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Activity Forums Adobe Premiere Pro Unable to Connect to Capture Driver Message

  • Unable to Connect to Capture Driver Message

    Posted by Elliot Smith on April 6, 2005 at 4:22 am

    When attempting to capture a movie Premiere 6.5 defaults to capture in Microsoft DV on my PC. I want to use Quicktime, but when I go to edit the settings and change the capture format to Quicktime Capture I get the “Unable to Connect to Capture Driver” Message. I would use DV/IEEE 1394 capture, but I went to a workshop the other day (Taught on Macs, I’m on PC) and at the seminar I was told that quicktime captures video uncompressed. I’m trying to improve quality since I saw “digitation” in the highlights of the bride’s forehead at the last wedding I shot on which I used DV to capture.

    Someone suggested I use a video capture card instead of firewire, but I am so far unsatisfied with the results I’ve been getting from the cutrate card. If anyone has any suggestions as to fixing the quicktime or making other adjustments to improve my output, I’d appreciate it.


    Elliot Smith replied 19 years, 1 month ago 4 Members · 7 Replies
  • 7 Replies
  • Blast1

    April 6, 2005 at 5:52 am

    [Elliot Smith] “I’m trying to improve quality since I saw “digitation” in the highlights of the bride’s forehead at the last wedding I shot on which I used DV to capture. “

    DV capture is basically transfering DV thats on tape to a computer file with no loss or change, if you captured DV to uncompressedQT you would have uncompressed DV with higher resolution artifacts as any artifacts you are seeing are already on tape.
    Without knowing what causing your pixelation, its hard to recommend any cure, are you viewing the artifacts you are seeing on a computer monitor or a external video monitor? are they in areas of high motion or overexposure?
    are you doing any magnifaction to see them?

  • Scott

    April 6, 2005 at 7:03 am

    Also, was the pixilization on the final DVD? Low bit rate can cause a huge amount of pixelization. If your trying to cram 3 or 4 hours of video on a dvd….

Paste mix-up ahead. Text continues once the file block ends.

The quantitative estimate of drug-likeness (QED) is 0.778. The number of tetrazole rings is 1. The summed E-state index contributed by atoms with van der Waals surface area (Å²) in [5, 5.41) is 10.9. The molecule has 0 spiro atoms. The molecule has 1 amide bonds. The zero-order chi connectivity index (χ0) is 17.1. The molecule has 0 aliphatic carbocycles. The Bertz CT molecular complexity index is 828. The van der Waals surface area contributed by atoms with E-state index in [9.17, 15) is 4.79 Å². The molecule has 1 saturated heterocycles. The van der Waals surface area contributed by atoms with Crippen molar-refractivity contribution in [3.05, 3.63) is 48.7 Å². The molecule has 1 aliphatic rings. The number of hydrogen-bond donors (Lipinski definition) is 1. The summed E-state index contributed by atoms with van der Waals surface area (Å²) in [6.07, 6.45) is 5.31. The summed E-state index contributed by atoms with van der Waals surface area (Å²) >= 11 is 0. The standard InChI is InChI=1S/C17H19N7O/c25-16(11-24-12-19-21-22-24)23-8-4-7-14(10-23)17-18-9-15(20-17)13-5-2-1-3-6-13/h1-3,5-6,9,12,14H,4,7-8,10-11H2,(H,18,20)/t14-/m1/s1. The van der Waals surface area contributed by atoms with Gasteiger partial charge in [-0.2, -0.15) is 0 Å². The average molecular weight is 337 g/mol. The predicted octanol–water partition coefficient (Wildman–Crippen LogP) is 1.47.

• Steven L. gotz

    April 6, 2005 at 7:00 pm

    The compression happens between the lens and the tape. Too late for uncompressed DV.

    What you may be thinking is that the video is uncompressed on the tape. It is compressed at 5:1 – so as I said. Too late by the time it is on tape.

    A Mac captures DV from a camera the same way a PC does, but names if differently and puts a slightly different wrapper on the file. But the data is a file transfer, so the data is the same on Mac as on PC, from Quicktime MOV to Windows DV – all the same.

    If you want better codecs to work with, you should upgrade your system to Windows XP and get the latest version of Premiere Pro 1.5 – then you will have a better codec (MainConcept) than before. There is a learning curve, but it will be a significant improvement. And the MPEG export is much better in Premiere Pro than in 6.5 as well.

    Adobe Premiere Pro 1.5 / After Effects 6.5 Pro
    Learning Adobe Premiere Pro 1.5
    Contributing Writer, PeachPit Press, Visual QuickPro Guide, Premiere Pro 1.5

  • Elliot Smith

    April 7, 2005 at 12:00 am

    Thanks for the advice, I’ll look into Premiere Pro. Thanks again.

  • Elliot Smith

    April 7, 2005 at 12:07 am

    The pixelation was in highlight areas, bright light bouncing off the bride’s forehead. I don’t have an external monitor, but it was there on both computer and DVD.

    I’m beginning to wonder if it was the camera itself, it was a sony trv-130 (far from high end). I used to copy from camcorder to VHS and I never had these issues, but then again that was all analog and the picture is much sharper digitally. Could it be my firewire card?

    I created 2 hour DVD’s, btw.

  • Blast1

    April 7, 2005 at 2:49 am

    [Elliot Smith] “Could it be my firewire card?”

    No, firewire card is strictly a high speed serial port and does not affect the data per’se.

    [Elliot Smith] “I’m beginning to wonder if it was the camera itself, it was a sony trv-130 (far from high end). “
    Actually that series of D8 is a fairly decent camcorder, beats a hi8/8mm, one thing it has is a large imaging chip which lends to low light sensitivity(less noise if set properly) better than some newer model consumer DV camcorders, it has drawbacks though as it has limited manual controls, but it does have a manual exposure and it can be used to tone down highlight problems like you are seeing, its better to slightly underexpose than overexpose, underexposed video can be lightened with minimum loss of detail, overexposure looses detail thats not recoverable, also if possible avoid direct reflection of shiny objects like foreheads, bald heads, it pays to scope out the area and note lighting and possible problems in advance, also play with the cam in various situations to get a feel of what you may need to do it eliminate problems while live shooting, also an item like a Polarizing filter can help a bunch in situations like that, one for a 37mm filter should be very reasonable.
    With your current problem you could try to futz with the adjustments like brightness/contrast, blurs etc. available in AP65 to see if you can clean it up a bit.

  • Elliot Smith

    April 7, 2005 at 5:39 am

    I’ll do that. Thanks alot, you’ve been very helpful.


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